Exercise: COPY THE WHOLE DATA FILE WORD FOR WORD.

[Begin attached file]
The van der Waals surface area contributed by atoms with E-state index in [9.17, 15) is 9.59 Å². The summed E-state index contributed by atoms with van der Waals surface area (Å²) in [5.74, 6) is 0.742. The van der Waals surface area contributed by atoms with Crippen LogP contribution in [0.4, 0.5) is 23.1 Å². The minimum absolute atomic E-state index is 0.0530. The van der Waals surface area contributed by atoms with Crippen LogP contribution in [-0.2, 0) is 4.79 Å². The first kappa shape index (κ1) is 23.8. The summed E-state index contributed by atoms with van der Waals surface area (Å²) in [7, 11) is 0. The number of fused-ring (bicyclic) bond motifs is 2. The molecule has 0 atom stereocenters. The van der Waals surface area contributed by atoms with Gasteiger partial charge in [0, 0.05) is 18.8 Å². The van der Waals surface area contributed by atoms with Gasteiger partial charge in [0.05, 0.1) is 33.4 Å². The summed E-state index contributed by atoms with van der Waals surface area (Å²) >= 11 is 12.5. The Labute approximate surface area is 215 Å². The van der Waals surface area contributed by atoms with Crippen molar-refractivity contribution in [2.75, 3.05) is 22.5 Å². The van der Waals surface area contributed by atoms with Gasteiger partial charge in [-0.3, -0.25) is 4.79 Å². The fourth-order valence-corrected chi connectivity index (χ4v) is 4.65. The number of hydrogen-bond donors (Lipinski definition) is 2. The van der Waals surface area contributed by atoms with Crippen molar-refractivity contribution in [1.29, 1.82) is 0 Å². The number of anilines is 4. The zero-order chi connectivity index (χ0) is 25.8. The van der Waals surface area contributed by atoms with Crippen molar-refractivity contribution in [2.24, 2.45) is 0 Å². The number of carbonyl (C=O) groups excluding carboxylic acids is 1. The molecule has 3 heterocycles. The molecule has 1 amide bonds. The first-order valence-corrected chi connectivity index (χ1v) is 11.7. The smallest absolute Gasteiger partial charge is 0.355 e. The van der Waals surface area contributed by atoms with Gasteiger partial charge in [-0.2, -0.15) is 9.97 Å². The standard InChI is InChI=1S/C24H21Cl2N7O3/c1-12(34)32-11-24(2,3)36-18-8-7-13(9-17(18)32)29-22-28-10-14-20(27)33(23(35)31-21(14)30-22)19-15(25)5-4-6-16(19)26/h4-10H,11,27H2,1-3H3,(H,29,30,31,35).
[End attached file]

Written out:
The van der Waals surface area contributed by atoms with E-state index in [9.17, 15) is 9.59 Å². The summed E-state index contributed by atoms with van der Waals surface area (Å²) in [5.74, 6) is 0.742. The van der Waals surface area contributed by atoms with Crippen LogP contribution in [0.4, 0.5) is 23.1 Å². The minimum absolute atomic E-state index is 0.0530. The van der Waals surface area contributed by atoms with Crippen LogP contribution in [-0.2, 0) is 4.79 Å². The first kappa shape index (κ1) is 23.8. The summed E-state index contributed by atoms with van der Waals surface area (Å²) in [7, 11) is 0. The number of fused-ring (bicyclic) bond motifs is 2. The molecule has 0 atom stereocenters. The van der Waals surface area contributed by atoms with Gasteiger partial charge in [0, 0.05) is 18.8 Å². The van der Waals surface area contributed by atoms with Gasteiger partial charge in [0.05, 0.1) is 33.4 Å². The summed E-state index contributed by atoms with van der Waals surface area (Å²) >= 11 is 12.5. The Labute approximate surface area is 215 Å². The van der Waals surface area contributed by atoms with Crippen molar-refractivity contribution in [2.75, 3.05) is 22.5 Å². The van der Waals surface area contributed by atoms with Gasteiger partial charge in [-0.3, -0.25) is 4.79 Å². The fourth-order valence-corrected chi connectivity index (χ4v) is 4.65. The number of hydrogen-bond donors (Lipinski definition) is 2. The van der Waals surface area contributed by atoms with Crippen molar-refractivity contribution in [1.29, 1.82) is 0 Å². The number of anilines is 4. The zero-order chi connectivity index (χ0) is 25.8. The van der Waals surface area contributed by atoms with Crippen molar-refractivity contribution in [2.24, 2.45) is 0 Å². The number of carbonyl (C=O) groups excluding carboxylic acids is 1. The molecule has 3 heterocycles. The molecule has 1 amide bonds. The first-order valence-corrected chi connectivity index (χ1v) is 11.7. The smallest absolute Gasteiger partial charge is 0.355 e. The van der Waals surface area contributed by atoms with Gasteiger partial charge in [-0.2, -0.15) is 9.97 Å². The standard InChI is InChI=1S/C24H21Cl2N7O3/c1-12(34)32-11-24(2,3)36-18-8-7-13(9-17(18)32)29-22-28-10-14-20(27)33(23(35)31-21(14)30-22)19-15(25)5-4-6-16(19)26/h4-10H,11,27H2,1-3H3,(H,29,30,31,35).